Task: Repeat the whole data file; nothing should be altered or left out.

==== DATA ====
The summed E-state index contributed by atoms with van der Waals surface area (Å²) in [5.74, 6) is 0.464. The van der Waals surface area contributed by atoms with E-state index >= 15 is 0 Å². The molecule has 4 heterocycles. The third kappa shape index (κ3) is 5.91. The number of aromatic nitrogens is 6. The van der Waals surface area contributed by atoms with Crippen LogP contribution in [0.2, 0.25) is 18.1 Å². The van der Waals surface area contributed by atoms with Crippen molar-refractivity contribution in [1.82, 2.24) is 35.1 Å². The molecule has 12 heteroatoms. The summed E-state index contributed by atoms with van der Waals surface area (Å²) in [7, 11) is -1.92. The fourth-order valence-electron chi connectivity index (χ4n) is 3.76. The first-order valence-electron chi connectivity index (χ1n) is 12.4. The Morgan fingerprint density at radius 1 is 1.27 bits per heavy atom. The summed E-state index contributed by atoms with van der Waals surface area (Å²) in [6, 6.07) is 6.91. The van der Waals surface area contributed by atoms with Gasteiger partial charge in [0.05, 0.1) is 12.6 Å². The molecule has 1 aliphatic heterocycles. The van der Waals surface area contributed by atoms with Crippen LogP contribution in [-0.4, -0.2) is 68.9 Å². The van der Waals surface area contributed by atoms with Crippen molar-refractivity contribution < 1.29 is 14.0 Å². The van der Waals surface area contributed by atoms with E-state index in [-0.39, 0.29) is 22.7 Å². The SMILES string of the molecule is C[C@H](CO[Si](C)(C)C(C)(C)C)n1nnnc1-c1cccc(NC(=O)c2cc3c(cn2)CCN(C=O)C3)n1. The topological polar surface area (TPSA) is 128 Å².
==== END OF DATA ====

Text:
The summed E-state index contributed by atoms with van der Waals surface area (Å²) in [5.74, 6) is 0.464. The van der Waals surface area contributed by atoms with E-state index >= 15 is 0 Å². The molecule has 4 heterocycles. The third kappa shape index (κ3) is 5.91. The number of aromatic nitrogens is 6. The van der Waals surface area contributed by atoms with Crippen LogP contribution in [0.2, 0.25) is 18.1 Å². The van der Waals surface area contributed by atoms with Crippen molar-refractivity contribution in [1.82, 2.24) is 35.1 Å². The molecule has 12 heteroatoms. The summed E-state index contributed by atoms with van der Waals surface area (Å²) in [7, 11) is -1.92. The fourth-order valence-electron chi connectivity index (χ4n) is 3.76. The first-order valence-electron chi connectivity index (χ1n) is 12.4. The Morgan fingerprint density at radius 1 is 1.27 bits per heavy atom. The summed E-state index contributed by atoms with van der Waals surface area (Å²) in [6, 6.07) is 6.91. The van der Waals surface area contributed by atoms with Gasteiger partial charge in [0.05, 0.1) is 12.6 Å². The molecule has 1 aliphatic heterocycles. The van der Waals surface area contributed by atoms with Crippen LogP contribution in [-0.4, -0.2) is 68.9 Å². The van der Waals surface area contributed by atoms with Crippen molar-refractivity contribution < 1.29 is 14.0 Å². The van der Waals surface area contributed by atoms with E-state index in [-0.39, 0.29) is 22.7 Å². The SMILES string of the molecule is C[C@H](CO[Si](C)(C)C(C)(C)C)n1nnnc1-c1cccc(NC(=O)c2cc3c(cn2)CCN(C=O)C3)n1. The topological polar surface area (TPSA) is 128 Å².